Significant Progress Has Been Made Towards Gender Equality in Gambia Says...

Significant Progress Has Been Made Towards Gender Equality in Gambia Says Unicef Resident Representative



The UNICEF Resident Representative in The Gambia has said that significant progress has been made towards gender equality in Gambia in the past 15 years.

Sara Beysolow Nyanti was speaking recently during the commemoration of ‘World’s Largest Lesson’, held at The Gambia Senior Secondary School. The event was organised by the Ministry of Basic and Secondary Education.

significant-1She explained that ‘World’s Largest Lesson’ was developed to introduce children around the world to the Sustainable Development Goals in a lively and engaging way.

“This year the theme focused on SDG 5, “Achieving gender equality and empowering all women and girls. The new global goals agenda presents a universal development agenda in which children and adolescents are at the forefront, thus the Lesson provides an opportunity for them to learn more about the global goals and its impact in their lives, communities and countries, and the lives of other children,” she stated.

The UNICEF Rep noted that gender equality is about both boys and girls, men and women accessing the same rights and opportunities. “It’s about ending all forms of discrimination, violence and exploitation against women and girls as well as recognising and valuing their work and contributions at home and to societies while providing them the opportunities to participate meaningfully in political, economic and public spheres,” she added.

Highlighting the progress made by The Gambia towards gender equality, Madam     Nyanti said more women are now in management and decision making positions.

Education, she went on, plays a significant role in preventing gender inequality and thus called for the recognition and support for people with special needs at homes and communities.

The Permanent Secretary at the Ministry of Basic and Secondary Education, Baboucarr Bouye, said the lessons are aimed at capturing the attention and inspiring the enthusiasm of millions of students in classrooms around the world.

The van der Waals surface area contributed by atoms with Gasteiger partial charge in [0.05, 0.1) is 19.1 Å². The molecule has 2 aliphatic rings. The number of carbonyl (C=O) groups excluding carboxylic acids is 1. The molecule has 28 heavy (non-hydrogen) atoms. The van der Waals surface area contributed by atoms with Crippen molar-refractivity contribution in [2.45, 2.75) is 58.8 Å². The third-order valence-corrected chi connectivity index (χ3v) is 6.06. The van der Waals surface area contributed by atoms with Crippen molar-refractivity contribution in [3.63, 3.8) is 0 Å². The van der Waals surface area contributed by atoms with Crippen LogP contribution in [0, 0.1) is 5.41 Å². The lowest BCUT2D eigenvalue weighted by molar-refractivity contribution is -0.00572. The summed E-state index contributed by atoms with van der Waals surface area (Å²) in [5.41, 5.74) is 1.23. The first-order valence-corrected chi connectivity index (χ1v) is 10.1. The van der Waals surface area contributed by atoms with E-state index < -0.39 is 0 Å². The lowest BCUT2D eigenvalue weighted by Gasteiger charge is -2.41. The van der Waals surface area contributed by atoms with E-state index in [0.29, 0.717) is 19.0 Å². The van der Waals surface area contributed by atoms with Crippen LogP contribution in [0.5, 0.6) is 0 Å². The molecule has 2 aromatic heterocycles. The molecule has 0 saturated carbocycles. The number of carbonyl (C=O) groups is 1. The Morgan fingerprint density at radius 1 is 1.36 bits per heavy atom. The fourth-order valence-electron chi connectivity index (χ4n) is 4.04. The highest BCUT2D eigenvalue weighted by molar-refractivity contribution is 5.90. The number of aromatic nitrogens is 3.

“Lessons from the Millennium Development Goals (MDGs) have helped in motivating world leaders to come up with the Sustainable Development Goals in order to mobilise efforts to end all forms of poverty, fight inequalities and tackle climate change, while ensuring that no one is left behind”, he said.

PS Bouye noted that SDG 5 is aimed at ending all forms of discrimination and violence against all women and girls everywhere, eliminating harmful practices and recognising value of unpaid care.

“It further advocates for women’s active participation and equal opportunities in all spheres of life and universal access to sexual and reproductive health, as well as access to ownership and control over land and other forms of property,” he added.

He pointed out the need to adopt and strengthen sound policies and enforceable legislation for the promotion of gender equality and the empowerment of all women and girls at all levels, stressing that equality in education helps in maintaining equal representation in society.

“Although there have been huge improvements in enrollment for girls and boys at primary level through the MDGs, there is still a gender gap in favour of boys with regards to secondary education.”

Achieving sustainable development he went on, calls for concerted efforts for the well-being of individuals and societies and that all stakeholders are expected to contribute to the realisation of the new agenda.

PS Bouy encouraged students to play an active part in the promotion and achievement of the goals by taking advantage of the opportunities created for them, as well as demand for policies and programmes that will accelerate the achievements of these goals.

by Fatou Gassama